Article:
The sex differences observed in MCI have also been attributed to other factors besides functional connectivity. For example, cognitive reserve, referring to education and premorbid intelligence (IQ), is associated with the progression of MCI to AD (Osone et al., 2014). Furthermore, Giacomucci et al. (2022) reported that sex interacts with cognitive reserve and influences the onset and severity of subjective cognitive decline. Additionally, sex differences in the progression of AD from MCI have been correlated with the ApoE ε4 allele, a well-known risk factor for AD. It has been observed that ApoE ε4 is only significantly correlated to the progression of AD in females (Kim et al., 2015).
In summary, these findings are significant as they expand our current understanding of the role of the hippocampus-precuneus cortex and hippocampus-brainstem connectivity in sex differences in MCI. Understanding these sex differences in pathophysiology may aid in the development of sex-specific precision medicine to manipulate hippocampal-precuneus cortex and hippocampal-brainstem connectivity to decrease the progression of MCI to AD. Our findings provide the rationale for sex-specific interventions such as cognitive training (Hardcastle et al., 2022) and neuro-navigation guided, targeted non-invasive brain stimulation (Mackenbach et al., 2020; Yang et al., 2021) or their combination (Vecchio et al., 2022).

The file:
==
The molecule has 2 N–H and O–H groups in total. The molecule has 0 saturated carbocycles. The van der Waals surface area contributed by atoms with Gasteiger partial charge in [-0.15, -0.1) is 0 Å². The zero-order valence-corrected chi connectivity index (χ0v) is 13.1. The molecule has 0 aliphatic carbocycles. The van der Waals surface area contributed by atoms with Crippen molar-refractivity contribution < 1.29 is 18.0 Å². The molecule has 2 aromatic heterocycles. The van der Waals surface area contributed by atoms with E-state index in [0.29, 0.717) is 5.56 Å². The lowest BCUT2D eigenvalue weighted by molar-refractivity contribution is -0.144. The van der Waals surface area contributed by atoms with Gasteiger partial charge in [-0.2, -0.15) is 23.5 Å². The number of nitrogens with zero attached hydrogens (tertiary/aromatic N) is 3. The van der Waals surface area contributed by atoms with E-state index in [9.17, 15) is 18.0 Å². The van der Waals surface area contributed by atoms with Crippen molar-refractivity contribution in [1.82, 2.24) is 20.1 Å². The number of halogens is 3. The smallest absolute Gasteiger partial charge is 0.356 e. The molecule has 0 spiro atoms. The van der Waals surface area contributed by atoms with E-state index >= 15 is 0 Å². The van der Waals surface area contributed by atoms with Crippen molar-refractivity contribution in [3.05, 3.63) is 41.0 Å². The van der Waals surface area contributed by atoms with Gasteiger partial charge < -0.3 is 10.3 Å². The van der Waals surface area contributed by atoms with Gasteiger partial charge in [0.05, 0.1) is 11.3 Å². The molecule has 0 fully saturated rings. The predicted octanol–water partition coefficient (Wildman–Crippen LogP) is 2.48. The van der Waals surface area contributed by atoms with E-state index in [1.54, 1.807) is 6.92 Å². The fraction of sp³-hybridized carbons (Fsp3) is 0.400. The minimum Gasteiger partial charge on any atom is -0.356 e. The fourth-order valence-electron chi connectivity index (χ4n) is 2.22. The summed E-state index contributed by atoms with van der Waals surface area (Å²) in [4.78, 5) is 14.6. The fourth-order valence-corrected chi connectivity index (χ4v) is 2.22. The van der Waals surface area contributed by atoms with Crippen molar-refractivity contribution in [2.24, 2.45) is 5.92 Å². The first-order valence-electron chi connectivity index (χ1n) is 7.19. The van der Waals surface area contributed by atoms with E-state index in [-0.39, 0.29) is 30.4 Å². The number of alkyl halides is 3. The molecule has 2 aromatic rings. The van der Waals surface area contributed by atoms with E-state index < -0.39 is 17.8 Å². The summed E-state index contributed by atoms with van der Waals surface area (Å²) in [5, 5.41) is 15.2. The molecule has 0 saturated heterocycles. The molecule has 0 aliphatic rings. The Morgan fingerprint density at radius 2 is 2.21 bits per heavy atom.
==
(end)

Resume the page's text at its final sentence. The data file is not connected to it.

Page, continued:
Limitations and Future Work are related to this study’s number of subjects. While this research provides preliminary findings on sex differences in functional connectivity of the hippocampus in individuals with MCI, the small sample size (n = 80) is a limitation. Therefore, future work includes increasing sample size in a larger database, as well as expanding functional connectivity from other regions of interest for MCI, in addition to the hippocampus. Furthermore, studies such as these could be furthered by combining mentioned risk factors such as cognitive reserve or genetic differences to explore if there is any connection.
Data availability statement
The original contributions presented in this study are included in the article/supplementary material, further inquiries can be directed to the corresponding author/s.
JW conducted the study and drafted the manuscript. YY contributed to conceptualization, problem solving, and guidance during the conduction of the study. AY, PM, DW, WS, CC, and YY participated in editing the manuscript. All authors contributed to the article and approved the submitted version.